The chairman of the US House of Representatives' main transportation committee introduced a bill to prohibit in-flight cell phone use on commercial flights today.
The bill, introduced by republican Bill Shuster, seeks to prohibit passengers from using mobile devices on board aircraft to place voice calls. Pilots, flight attendants and law enforcement officials on duty would be exempt from the rule, the bill states.
“For passengers, being able to use their phones and tablets to get online or send text messages is a useful in-flight option,” says Shuster in a statement. “But if passengers are going to be forced to listen to the gossip in the aisle seat, it’s going to make for a very long flight.”
Federal Communications Commission (FCC) officials are expected to decide on 12 December whether to move forward a proposed rule to expand the use of in-flight mobile technologies that would allow passengers to make voice calls, text or send data through cellular networks in the cabin.
While it is technically possible for IP- based voice calls to be made on some US aircraft enabled with wi-fi today, several airlines already prohibit passengers from using these voice services.
“Delta has years of customer feedback on the impact on the customer experience and voice communications and the overwhelming sentiment is to continue with a policy that would not allow voice communications while in flight,” says the airline, noting that it has been supportive of silent activities like e-mail or texting.
Alaska Airlines also does not allow voice calls, it says.
“Our policy is still to not allow voice calls on our airplanes,” says the Seattle-based carrier. “We are following our customers' wishes on this for the time being.”
Other airlines say they would review any new cellular policy the FCC were to propose while keeping in mind passenger concerns.
JetBlue says that “initial customer feedback indicates people may not want the current FCC policy to change” but adds that it would accommodate all customers if the new rules were updated.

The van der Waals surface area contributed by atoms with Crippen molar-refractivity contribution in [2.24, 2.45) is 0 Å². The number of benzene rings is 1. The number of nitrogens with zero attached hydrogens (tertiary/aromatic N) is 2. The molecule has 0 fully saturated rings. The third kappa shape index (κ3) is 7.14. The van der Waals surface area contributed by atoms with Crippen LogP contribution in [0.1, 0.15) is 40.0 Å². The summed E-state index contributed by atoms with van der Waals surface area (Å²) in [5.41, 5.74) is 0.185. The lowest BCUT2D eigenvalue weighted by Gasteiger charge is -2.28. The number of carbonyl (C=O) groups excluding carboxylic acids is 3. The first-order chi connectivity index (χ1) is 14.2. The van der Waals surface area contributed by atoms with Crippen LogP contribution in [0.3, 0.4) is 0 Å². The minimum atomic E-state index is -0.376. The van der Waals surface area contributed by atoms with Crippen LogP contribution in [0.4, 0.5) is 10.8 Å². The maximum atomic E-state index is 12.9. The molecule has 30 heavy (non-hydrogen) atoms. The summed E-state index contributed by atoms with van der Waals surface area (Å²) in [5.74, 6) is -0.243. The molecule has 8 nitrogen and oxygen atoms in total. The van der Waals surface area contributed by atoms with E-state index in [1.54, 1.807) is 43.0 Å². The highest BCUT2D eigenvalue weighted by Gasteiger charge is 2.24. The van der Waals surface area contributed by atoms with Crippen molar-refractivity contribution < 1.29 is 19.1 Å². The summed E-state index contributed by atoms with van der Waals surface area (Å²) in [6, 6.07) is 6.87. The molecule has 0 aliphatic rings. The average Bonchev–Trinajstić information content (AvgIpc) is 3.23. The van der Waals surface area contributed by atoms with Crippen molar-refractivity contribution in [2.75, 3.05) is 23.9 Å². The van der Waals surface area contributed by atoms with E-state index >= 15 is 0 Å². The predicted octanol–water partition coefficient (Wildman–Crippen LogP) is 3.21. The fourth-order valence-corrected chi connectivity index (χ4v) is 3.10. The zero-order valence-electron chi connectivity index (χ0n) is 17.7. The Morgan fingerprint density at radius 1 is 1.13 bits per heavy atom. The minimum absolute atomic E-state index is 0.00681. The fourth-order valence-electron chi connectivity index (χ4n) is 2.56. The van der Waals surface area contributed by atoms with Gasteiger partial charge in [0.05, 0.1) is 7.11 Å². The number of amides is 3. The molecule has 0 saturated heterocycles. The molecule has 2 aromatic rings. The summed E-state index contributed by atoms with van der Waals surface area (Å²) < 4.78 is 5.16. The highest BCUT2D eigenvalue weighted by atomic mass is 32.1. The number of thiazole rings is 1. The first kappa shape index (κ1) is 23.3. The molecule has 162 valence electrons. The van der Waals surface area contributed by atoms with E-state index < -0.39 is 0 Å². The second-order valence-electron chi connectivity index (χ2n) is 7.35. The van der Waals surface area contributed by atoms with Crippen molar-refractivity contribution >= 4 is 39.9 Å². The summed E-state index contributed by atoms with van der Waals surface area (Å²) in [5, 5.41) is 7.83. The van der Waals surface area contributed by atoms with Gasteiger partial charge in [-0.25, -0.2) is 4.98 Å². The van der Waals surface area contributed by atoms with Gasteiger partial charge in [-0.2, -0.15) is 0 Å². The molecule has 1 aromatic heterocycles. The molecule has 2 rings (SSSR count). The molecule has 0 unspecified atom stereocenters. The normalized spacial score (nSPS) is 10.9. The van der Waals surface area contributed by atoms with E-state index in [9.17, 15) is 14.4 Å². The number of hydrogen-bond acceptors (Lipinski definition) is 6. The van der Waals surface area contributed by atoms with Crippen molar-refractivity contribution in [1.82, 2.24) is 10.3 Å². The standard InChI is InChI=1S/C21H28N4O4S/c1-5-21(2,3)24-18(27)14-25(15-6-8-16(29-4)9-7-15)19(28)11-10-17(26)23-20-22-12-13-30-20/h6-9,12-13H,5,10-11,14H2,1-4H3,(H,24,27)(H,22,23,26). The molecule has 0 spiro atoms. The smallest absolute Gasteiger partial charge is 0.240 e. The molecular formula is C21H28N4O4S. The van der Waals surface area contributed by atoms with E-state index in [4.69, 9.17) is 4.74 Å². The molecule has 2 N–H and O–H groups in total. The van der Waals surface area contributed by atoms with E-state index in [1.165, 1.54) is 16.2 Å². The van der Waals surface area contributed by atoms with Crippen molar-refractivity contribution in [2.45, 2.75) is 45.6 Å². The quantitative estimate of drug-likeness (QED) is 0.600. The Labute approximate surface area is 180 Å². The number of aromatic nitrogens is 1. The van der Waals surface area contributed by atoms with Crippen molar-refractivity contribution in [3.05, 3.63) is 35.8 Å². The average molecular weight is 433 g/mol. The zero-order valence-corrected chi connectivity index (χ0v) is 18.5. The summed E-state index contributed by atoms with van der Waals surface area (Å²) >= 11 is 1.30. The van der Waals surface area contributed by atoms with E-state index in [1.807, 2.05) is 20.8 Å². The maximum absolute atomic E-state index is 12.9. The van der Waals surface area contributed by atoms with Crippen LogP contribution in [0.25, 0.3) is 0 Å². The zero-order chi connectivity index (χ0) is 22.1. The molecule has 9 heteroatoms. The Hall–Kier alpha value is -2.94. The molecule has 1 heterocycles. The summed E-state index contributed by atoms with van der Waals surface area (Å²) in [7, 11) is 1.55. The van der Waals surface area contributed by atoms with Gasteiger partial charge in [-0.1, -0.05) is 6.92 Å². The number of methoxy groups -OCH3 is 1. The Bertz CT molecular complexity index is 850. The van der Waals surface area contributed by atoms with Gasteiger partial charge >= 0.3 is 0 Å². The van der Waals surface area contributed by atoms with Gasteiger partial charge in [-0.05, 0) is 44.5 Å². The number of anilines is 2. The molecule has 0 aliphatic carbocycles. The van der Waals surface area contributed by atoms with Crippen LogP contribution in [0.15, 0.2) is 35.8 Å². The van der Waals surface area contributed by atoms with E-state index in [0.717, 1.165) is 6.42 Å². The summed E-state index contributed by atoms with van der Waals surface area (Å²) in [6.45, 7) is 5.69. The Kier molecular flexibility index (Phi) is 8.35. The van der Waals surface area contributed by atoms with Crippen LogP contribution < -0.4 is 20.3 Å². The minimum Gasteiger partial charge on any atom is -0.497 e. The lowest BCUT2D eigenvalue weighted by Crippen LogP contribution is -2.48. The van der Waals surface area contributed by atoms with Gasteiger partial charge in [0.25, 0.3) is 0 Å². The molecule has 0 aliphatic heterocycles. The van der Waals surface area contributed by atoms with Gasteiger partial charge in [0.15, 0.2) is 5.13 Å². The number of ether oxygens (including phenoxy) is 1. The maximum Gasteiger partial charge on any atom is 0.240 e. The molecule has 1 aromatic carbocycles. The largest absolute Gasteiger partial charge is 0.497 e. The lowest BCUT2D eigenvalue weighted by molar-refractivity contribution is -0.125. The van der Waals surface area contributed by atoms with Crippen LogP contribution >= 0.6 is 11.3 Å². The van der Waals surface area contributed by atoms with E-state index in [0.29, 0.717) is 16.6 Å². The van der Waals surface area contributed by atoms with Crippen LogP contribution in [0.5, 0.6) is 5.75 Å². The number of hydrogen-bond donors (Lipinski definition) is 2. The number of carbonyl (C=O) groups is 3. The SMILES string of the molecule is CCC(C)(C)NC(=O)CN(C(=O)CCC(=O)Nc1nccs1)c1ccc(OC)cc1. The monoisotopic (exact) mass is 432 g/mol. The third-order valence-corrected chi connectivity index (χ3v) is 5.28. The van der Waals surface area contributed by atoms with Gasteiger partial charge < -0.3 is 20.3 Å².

“If the FCC’s new policy does go into effect, we would prioritise making the cabin comfortable and welcoming for all - for those who want cell service and for those who like peace and quiet," says the New York-based airline.
United Airlines says that it would review the FCC’s proposed rule change while gaining feedback from its employees and passengers.
“Our customers have expressed concern about how the use of cellphones in-flight will impact their experience on-board,” the airline tells Flightglobal.” When the FCC makes a proposal available, we will study it along with feedback from customers and crews.”
Leading in-flight mobile providers AeroMobile and OnAir have long pushed for relaxed restrictions on cellular use in the cabin and note that airlines have the choice whether to enable the voice services in addition to texting and data capabilities if opting for their communications services. The capability would enable passengers to charge these services to their mobile provider as they do on the ground.
Gogo offers a service called Text & Talk that allows airlines to offer voice, texting and data services via passengers’ mobile devices regardless of whether the FCC changes its policy and has said it could sign an airline customer for the service as soon as early 2014.